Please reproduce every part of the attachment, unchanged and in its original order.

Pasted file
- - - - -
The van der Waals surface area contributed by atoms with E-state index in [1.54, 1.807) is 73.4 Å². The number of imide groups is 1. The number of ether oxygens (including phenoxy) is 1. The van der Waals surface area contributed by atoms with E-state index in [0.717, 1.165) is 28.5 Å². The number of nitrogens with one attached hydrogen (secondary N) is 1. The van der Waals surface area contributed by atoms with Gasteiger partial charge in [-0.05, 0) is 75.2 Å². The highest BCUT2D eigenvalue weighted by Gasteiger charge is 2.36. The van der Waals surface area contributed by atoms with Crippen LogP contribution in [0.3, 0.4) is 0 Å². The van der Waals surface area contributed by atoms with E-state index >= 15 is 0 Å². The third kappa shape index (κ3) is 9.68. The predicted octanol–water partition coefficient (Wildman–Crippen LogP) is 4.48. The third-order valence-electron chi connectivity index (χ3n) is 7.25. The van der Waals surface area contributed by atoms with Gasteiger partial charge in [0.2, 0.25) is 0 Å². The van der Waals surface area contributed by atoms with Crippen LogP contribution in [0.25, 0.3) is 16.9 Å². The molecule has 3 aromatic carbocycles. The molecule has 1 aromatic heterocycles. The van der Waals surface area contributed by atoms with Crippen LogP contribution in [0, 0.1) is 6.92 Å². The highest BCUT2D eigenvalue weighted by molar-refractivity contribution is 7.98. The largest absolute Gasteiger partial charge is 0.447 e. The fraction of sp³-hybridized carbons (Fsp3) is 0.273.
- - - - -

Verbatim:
The van der Waals surface area contributed by atoms with E-state index in [1.54, 1.807) is 73.4 Å². The number of imide groups is 1. The number of ether oxygens (including phenoxy) is 1. The van der Waals surface area contributed by atoms with E-state index in [0.717, 1.165) is 28.5 Å². The number of nitrogens with one attached hydrogen (secondary N) is 1. The van der Waals surface area contributed by atoms with Gasteiger partial charge in [-0.05, 0) is 75.2 Å². The highest BCUT2D eigenvalue weighted by Gasteiger charge is 2.36. The van der Waals surface area contributed by atoms with Crippen LogP contribution in [0.3, 0.4) is 0 Å². The van der Waals surface area contributed by atoms with E-state index >= 15 is 0 Å². The third kappa shape index (κ3) is 9.68. The predicted octanol–water partition coefficient (Wildman–Crippen LogP) is 4.48. The third-order valence-electron chi connectivity index (χ3n) is 7.25. The van der Waals surface area contributed by atoms with Gasteiger partial charge in [0.2, 0.25) is 0 Å². The van der Waals surface area contributed by atoms with Crippen LogP contribution in [0.25, 0.3) is 16.9 Å². The molecule has 3 aromatic carbocycles. The molecule has 1 aromatic heterocycles. The van der Waals surface area contributed by atoms with Crippen LogP contribution in [0, 0.1) is 6.92 Å². The highest BCUT2D eigenvalue weighted by molar-refractivity contribution is 7.98. The largest absolute Gasteiger partial charge is 0.447 e. The fraction of sp³-hybridized carbons (Fsp3) is 0.273.